I’ve been a practicing physician for 30 years. I was a Primary Care Physician (PCP) for 19 years, and have been a Hospitalist for the past 11 years.
I always have enjoyed the hospital setting. I really looked forward to my time in the hospital when it was my week to round for my group practice. My partners almost dreaded their hospital week, so I guess it was a natural progression for me to eventually become a Hospitalist.
Hospitalists are Internal Medicine physicians, or Family Practitioners, who have limited their practice solely to the hospital setting.
Compare this to Primary Care Physicians who have chosen to limit their practice to only seeing outpatients. Almost all the PCPs in Augusta and mostly across the country no longer go to the hospital.
There is a common misperception that PCPs are not permitted to come to the hospital. This is simply not true. PCPs are welcome in the hospital and their input is certainly appreciated. The truth is, it is impractical for them to come to the hospital any longer. I will elaborate further.
Being a PCP is not an easy endeavor. The hours are long and the challenges are many. There is a significant shortage of PCPs across the country. Most PCPs are fully subscribed, and their schedules are packed.
So imagine the stress of having a full office and receiving a phone call that your hospitalized patient is having a crisis? Or working hard in the office all day and driving back to the hospital while your family waits?
But there’s more to this than just the personal burden of being a PCP. The worlds of Primary Care and Hospital Medicine continue to diverge.
Hospital Medicine has evolved into its own specialty. Certainly there is overlap, but I would have to retool considerably to be a PCP again. Likewise for a PCP who hasn’t been in the hospital setting for some time.
I fully understand the respect patients have for their PCP. I understand I must earn the trust of both patients and PCPs before I can expect to care for these patients. I’ve seen how some of my outpatient colleagues have struggled with the decision to forgo their hospital practice to better serve their ambulatory patients.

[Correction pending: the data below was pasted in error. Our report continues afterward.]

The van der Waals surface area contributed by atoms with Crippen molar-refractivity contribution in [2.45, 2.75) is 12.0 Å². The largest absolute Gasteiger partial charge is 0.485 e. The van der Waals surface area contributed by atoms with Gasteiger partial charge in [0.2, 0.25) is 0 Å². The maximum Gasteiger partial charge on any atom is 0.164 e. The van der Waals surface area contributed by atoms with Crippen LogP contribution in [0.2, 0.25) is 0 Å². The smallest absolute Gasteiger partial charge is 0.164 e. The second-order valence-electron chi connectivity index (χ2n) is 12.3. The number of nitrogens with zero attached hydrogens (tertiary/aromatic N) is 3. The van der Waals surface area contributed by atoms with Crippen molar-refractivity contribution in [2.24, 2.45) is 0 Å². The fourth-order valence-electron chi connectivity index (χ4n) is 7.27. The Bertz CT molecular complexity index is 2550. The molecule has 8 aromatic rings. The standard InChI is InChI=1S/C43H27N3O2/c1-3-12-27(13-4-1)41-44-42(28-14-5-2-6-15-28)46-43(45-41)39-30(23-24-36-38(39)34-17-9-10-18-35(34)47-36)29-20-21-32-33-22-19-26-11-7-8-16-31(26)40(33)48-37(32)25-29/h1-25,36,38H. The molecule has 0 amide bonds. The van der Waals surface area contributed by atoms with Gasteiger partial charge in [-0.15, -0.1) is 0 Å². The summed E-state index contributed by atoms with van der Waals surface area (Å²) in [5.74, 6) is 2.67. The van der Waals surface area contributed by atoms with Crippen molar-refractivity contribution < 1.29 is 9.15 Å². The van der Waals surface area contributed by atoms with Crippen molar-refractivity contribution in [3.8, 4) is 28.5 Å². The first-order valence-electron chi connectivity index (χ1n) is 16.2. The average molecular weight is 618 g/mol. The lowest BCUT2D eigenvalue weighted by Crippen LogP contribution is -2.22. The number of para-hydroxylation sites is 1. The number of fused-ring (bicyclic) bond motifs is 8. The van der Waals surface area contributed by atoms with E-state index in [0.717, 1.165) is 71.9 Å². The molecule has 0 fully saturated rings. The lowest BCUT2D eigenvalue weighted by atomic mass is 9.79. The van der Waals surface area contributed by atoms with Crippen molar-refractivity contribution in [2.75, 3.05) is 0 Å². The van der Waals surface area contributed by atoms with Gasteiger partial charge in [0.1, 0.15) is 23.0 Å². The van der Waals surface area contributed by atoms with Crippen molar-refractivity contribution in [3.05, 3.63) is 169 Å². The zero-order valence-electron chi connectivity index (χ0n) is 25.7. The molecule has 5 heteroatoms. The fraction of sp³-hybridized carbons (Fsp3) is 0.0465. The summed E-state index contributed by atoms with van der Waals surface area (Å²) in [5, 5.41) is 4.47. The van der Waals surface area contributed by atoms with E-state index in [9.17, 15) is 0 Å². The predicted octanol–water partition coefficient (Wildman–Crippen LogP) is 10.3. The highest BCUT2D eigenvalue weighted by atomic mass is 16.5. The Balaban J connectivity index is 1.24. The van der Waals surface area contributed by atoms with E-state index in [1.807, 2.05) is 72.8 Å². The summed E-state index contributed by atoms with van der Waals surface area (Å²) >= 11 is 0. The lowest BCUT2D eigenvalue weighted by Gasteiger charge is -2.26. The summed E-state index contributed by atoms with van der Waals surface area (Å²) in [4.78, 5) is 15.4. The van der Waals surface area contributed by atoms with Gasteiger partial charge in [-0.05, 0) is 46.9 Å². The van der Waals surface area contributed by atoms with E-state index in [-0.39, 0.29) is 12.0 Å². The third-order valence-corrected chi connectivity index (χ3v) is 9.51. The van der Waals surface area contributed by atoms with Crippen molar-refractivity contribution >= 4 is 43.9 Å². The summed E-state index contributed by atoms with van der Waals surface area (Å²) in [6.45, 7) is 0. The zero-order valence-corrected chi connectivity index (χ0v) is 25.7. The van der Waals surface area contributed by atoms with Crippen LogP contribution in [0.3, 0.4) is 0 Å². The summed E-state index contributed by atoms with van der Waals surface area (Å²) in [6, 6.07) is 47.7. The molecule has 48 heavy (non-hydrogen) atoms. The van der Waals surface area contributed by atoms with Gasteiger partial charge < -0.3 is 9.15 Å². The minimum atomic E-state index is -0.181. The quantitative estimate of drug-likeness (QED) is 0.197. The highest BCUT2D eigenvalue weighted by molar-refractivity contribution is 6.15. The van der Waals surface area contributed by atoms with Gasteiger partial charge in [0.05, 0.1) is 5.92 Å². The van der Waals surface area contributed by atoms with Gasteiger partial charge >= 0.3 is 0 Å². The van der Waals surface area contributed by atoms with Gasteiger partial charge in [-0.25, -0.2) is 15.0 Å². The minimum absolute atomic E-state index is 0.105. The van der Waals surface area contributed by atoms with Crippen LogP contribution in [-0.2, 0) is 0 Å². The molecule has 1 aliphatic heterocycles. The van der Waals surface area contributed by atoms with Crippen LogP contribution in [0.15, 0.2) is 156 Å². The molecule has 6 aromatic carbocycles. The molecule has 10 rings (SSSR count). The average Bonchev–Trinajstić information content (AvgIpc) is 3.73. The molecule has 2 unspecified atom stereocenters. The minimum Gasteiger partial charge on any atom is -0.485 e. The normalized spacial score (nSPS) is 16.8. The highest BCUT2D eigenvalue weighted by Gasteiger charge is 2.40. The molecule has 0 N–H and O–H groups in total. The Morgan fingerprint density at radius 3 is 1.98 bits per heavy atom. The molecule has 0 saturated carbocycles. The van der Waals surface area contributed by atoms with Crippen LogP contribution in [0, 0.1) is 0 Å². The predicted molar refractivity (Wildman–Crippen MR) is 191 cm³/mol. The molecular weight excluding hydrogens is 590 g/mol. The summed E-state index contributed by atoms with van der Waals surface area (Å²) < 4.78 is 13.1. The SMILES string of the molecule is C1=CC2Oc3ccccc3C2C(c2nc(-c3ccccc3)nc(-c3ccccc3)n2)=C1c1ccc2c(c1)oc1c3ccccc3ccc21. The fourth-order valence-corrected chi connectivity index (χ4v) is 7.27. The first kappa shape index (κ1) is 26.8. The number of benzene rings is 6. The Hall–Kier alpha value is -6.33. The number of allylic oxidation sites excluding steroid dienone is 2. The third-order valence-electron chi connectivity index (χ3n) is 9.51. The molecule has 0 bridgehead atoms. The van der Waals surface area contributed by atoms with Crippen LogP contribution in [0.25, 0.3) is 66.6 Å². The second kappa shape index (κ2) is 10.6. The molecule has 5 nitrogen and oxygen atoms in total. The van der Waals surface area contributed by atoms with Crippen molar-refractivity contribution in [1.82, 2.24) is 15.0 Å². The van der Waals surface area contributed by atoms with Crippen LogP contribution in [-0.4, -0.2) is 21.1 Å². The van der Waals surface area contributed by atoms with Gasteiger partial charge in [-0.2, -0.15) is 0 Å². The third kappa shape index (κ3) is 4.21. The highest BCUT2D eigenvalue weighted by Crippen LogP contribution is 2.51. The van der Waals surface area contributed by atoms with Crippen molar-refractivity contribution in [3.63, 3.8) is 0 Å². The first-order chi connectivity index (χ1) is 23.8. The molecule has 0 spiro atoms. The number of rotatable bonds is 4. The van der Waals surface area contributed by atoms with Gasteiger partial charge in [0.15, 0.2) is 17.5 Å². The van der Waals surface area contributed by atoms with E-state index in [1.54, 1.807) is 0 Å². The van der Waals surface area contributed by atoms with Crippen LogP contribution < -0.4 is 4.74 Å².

I approach this matter of trust in a solemn manner. When my colleague’s patient is in my care, I celebrate the good outcomes and grieve the bad ones. I expect no less of my Hospitalist colleagues.
I hear folks say, “The Hospitalist doesn’t know anything about me.”
Do I know you can fix a grandfather clock or that you grow the most beautiful roses in Augusta? No. But I can learn a wealth of information about your health history by scanning your medical records, and I’m a very quick study.
I’ve seen your exact problem dozens, if not hundreds, of times. I’m highly versed in its latest treatments, likely benefits and potential pitfalls. And I’ll engage a consultant if there’s any question about how to proceed.
I’m a whiz at navigating the convoluted health care system and I’ll be a resource for you if you need to make difficult decisions. My partners and I will be there for you if your condition changes. I’ll be truthful with you about what’s going on with your health situation, even if I ever have to give you bad news.
When it comes time for you to go home, I’ll try hard to make sure your PCP has everything he or she needs to take care of you going forward. And I think it’s really cool you can fix a clock and maybe when you’re feeling a little better you can tell me why my yellow roses never do as well as the red ones.
Are Hospitalists a good thing or a bad thing? I guess it depends on whom you ask.
I’m passionate about what I do, and I have high expectations of my colleagues. I can certainly understand how the development of the hospitalist movement has been a hard change for many seniors. By the same token, many younger patients arrive and just assume somebody will be there to care for them.
I know our Hospitalist practice has made a very positive impact on the quality of care we provide at University Hospital. Our goal is to continue to earn the community’s trust and resolve to provide the best care we can every day.
The writer is medical director of University Hospitalists, University Health Care System.